Decarbonization Demystified – How to Become a Decarbonization Role Model

Reducing scope 3 emissions is crucial if companies want to reduce their climate impact and become decarbonization role models. 🤲🌎

Decarbonizing supply chains can dramatically reduce the environmental impact of any business. And of the three scopes of a company’s GHG (greenhouse gas) emissions, Scope 3 emissions matter the most, given it's where 80-90% of polluting emissions are generated.

On the necessary journey towards a net zero economy, we're excited to see certain companies taking the lead and becoming decarbonization role models. These role models are companies that not only comply with the challenging GHG Protocol targets for scopes 1 and 2 but go a step further by tackling their scope 3 targets, mobilizing clients and customers to track carbon emissions along the supply chain.


Paths to Decarbonization

Companies tend to follow two types of paths to achieve their GHG targets and decarbonization goals:

  • Bold and ambitious: an innovative CEO creates a proactive strategy and mobilizes their teams to get there.
  • Cautious and slow: after investing much time and carefully building a strategy, these companies avoid overcommitting to too many concrete, deliverable goals.

Although there isn’t a right or wrong path, a more balanced approach might lie between the examples above. 


Why Become a Decarbonization Role Model

As consumer preferences shift towards 'greener' products and services, regulations become stricter, and polluting emissions become more expensive, companies are beginning to prioritize corporate sustainability and decarbonization more than ever before. But it's not the only driving force behind this trend – sustainability in procurement and a green supply chain can also have benefits that help the bottomline, according to Ecovadis Sustainable Procurement Barometer (2019)

Becoming a role model in decarbonization requires a detailed view of the environmental, social, and economic impacts over a product or service’s life cycle. It requires innovation, industry leadership, high-quality data, sometimes even rethinking the entire business model.

And it is possible.



Developing More Sustainable Supply Chains

Time and time again, the supply chain has been proven to hold the key to significantly reducing GHG emissions. In early 2021, the World Economic Forum published a report in collaboration with Boston Consulting Group titled The Net Zero Challenge: The Supply Chain Opportunity. The report states that “eight supply chains account for more than 50% of global emissions”, and highlights supplier engagement as one of nine supply-chain initiatives chief executive officers should push for at their companies.

The report also outlines the share of scope 3 emissions for businesses’ overall total emissions across various industries: 

  • Up to 90% in the fast-moving consumer goods (FMCG) sector, including packaged foods, beverages, toiletries, candies, cosmetics, over-the-counter drugs, and dry goods
  • Up to 61% in the chemical and textile sectors
  • Up to 77% for electronics
  • And up to 85% for the fashion sector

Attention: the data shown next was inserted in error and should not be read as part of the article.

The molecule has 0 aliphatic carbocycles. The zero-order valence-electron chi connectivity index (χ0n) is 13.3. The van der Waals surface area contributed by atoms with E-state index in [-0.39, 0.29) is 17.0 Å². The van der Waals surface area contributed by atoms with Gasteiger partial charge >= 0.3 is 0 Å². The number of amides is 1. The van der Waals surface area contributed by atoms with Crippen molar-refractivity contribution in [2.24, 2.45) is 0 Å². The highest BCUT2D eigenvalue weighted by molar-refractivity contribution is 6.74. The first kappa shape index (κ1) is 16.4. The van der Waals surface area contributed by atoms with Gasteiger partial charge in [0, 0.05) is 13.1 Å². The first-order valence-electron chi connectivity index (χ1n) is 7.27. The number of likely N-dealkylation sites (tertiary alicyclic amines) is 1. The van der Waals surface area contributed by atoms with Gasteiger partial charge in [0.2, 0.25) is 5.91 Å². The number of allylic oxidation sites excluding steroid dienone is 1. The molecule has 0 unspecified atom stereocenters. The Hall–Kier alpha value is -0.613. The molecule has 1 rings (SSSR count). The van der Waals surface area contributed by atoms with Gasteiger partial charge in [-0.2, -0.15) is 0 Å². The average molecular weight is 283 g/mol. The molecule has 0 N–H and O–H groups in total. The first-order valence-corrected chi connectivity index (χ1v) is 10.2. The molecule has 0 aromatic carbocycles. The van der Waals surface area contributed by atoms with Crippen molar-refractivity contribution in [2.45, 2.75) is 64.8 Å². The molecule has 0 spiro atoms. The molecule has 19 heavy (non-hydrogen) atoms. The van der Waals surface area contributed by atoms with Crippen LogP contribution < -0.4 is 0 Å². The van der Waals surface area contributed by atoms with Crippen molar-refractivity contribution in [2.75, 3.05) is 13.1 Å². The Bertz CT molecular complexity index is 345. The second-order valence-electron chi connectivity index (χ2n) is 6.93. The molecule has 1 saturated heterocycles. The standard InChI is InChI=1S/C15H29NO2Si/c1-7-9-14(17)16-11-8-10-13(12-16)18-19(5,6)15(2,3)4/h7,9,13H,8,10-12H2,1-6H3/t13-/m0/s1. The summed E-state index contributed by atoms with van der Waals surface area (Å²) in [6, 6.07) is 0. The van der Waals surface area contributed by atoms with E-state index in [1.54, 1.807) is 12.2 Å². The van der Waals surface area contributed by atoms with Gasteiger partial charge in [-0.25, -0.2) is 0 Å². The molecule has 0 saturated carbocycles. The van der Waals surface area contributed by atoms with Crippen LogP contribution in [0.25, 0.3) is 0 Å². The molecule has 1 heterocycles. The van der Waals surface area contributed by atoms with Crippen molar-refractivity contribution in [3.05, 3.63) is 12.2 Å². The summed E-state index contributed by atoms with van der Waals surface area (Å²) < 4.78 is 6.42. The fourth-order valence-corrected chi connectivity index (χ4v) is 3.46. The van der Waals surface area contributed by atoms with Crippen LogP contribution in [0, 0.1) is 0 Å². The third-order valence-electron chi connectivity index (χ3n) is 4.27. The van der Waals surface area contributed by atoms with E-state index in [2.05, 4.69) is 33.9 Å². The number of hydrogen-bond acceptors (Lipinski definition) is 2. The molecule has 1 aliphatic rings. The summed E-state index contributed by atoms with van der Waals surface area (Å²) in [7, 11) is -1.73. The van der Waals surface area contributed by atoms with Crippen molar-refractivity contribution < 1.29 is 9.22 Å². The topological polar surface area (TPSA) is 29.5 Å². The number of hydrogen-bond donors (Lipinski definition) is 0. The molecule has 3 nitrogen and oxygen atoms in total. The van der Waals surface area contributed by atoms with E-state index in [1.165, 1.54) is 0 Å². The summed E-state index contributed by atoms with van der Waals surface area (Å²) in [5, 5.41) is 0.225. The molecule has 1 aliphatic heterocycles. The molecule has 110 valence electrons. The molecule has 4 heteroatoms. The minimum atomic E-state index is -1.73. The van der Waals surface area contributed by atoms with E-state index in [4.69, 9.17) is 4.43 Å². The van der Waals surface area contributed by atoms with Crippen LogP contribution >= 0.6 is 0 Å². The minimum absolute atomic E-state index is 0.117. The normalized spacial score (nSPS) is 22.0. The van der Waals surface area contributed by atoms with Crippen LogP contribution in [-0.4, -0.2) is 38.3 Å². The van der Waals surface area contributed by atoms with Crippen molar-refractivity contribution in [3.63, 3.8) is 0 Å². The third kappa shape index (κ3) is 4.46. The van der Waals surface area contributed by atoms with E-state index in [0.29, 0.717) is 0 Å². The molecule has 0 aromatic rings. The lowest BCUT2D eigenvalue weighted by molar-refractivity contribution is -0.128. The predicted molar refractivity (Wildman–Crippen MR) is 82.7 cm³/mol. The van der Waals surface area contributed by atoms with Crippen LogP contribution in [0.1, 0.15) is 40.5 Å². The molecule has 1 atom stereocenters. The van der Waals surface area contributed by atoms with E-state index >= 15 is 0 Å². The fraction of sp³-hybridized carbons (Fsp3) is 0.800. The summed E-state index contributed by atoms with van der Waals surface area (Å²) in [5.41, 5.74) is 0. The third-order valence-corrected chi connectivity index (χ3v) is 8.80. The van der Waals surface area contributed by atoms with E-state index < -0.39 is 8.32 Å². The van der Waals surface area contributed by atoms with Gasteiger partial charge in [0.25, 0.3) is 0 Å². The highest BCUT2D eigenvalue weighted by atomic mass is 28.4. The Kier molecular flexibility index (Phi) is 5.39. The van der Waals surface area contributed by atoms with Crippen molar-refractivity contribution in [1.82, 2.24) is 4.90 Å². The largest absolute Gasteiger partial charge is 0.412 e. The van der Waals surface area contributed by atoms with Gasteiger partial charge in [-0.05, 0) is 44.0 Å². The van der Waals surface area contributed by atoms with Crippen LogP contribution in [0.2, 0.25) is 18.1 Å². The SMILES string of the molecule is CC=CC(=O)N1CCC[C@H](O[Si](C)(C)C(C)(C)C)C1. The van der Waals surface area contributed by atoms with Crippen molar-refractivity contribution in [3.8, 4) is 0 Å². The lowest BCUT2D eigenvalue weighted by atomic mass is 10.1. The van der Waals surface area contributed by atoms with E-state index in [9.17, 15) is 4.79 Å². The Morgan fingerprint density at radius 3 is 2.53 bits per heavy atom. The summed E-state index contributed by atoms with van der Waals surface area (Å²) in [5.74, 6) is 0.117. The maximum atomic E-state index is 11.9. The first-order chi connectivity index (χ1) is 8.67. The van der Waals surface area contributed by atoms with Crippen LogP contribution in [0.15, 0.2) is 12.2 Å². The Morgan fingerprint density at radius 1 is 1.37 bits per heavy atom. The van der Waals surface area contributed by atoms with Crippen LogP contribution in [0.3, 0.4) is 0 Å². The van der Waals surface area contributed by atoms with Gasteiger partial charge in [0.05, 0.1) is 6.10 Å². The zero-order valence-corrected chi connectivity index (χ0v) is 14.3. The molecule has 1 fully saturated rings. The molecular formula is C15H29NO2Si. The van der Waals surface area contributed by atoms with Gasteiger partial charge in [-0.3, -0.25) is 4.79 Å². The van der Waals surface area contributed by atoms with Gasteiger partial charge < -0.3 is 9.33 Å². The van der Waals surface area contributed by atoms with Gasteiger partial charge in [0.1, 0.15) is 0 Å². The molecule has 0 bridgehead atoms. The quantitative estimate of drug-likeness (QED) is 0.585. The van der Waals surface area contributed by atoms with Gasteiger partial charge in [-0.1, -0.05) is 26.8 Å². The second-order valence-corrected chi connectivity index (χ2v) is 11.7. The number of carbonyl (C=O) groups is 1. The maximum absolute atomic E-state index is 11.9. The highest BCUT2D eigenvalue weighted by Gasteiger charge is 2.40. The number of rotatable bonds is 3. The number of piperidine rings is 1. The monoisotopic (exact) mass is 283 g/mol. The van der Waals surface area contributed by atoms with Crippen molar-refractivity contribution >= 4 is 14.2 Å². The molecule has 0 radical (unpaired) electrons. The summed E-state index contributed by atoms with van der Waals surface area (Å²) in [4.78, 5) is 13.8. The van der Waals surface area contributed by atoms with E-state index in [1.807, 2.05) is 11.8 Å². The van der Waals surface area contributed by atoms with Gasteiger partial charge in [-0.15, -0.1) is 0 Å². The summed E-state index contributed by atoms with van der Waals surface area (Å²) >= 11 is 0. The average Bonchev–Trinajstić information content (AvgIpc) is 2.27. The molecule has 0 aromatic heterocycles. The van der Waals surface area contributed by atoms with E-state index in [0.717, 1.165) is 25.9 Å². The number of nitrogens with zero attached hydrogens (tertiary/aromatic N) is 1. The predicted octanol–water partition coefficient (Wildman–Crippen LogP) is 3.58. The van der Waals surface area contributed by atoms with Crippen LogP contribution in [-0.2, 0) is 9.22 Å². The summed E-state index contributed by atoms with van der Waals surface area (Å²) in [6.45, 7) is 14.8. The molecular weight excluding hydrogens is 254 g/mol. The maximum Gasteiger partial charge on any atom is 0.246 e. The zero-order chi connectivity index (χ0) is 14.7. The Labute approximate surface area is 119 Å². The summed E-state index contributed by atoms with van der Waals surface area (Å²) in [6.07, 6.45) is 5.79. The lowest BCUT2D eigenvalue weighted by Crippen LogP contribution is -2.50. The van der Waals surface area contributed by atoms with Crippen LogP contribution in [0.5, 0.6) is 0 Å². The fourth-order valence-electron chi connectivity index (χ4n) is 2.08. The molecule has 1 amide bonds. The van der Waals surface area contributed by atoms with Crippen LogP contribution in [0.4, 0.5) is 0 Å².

Follow Clear, Science-Based Standards

Despite this explosive growth of net zero as a topic, the definition of the term itself and the path to get achieve this goal has broad and inconsistent interpretations. Standards like ISO 14040/44 (Life Cycle Assessment) and the ISO 14067 (CO2 footprint), provide a good starting point for methodology but targets aiming for net zero often differ greatly when considering what emissions  sources to include, the extent to which emissions should be reduced, and the timeframe of the target. 

Earlier this year, the Science Based Targets Initiative created the Corporate Net-Zero Standard – a framework for corporate net-zero target setting in line with climate science. The standard is a starting point in creating consistency for corporates and includes guidance, criteria, and recommendations that companies need to set science-based net-zero targets that help to:

  • Set near-term science-based targets for target achievements required in the next 5-10 years
  • Set long-term science-based targets for target achievements required by 2050
  • Create a strategy for neutralizing residual emissions
  • Looking at additional investments beyond value chain reductions

Effective Transparency Needs the Right Tools

Starting a decarbonization journey is daunting, but technology is here to help – allowing businesses to improve their carbon transparency and take control of their emissions for the bottom line.

carbmee's Environmental Intelligence System is a carbon footprint analytics platform with AI and automation, helping businesses to:

  • integrate customized LCA models;
  • find carbon reduction opportunities;
  • track breakdown beyond spend analytics, down to material, transport, and transaction levels;
  • integrate supplier's product carbon footprint seamlessly with Climate Expert Support;
  • and identify the highest emitters of CO2.

As we rush ahead to 2030, and later onto 2050, the time to act is now and there are more resources available to guide companies than ever before. A net-zero future is achievable: together.


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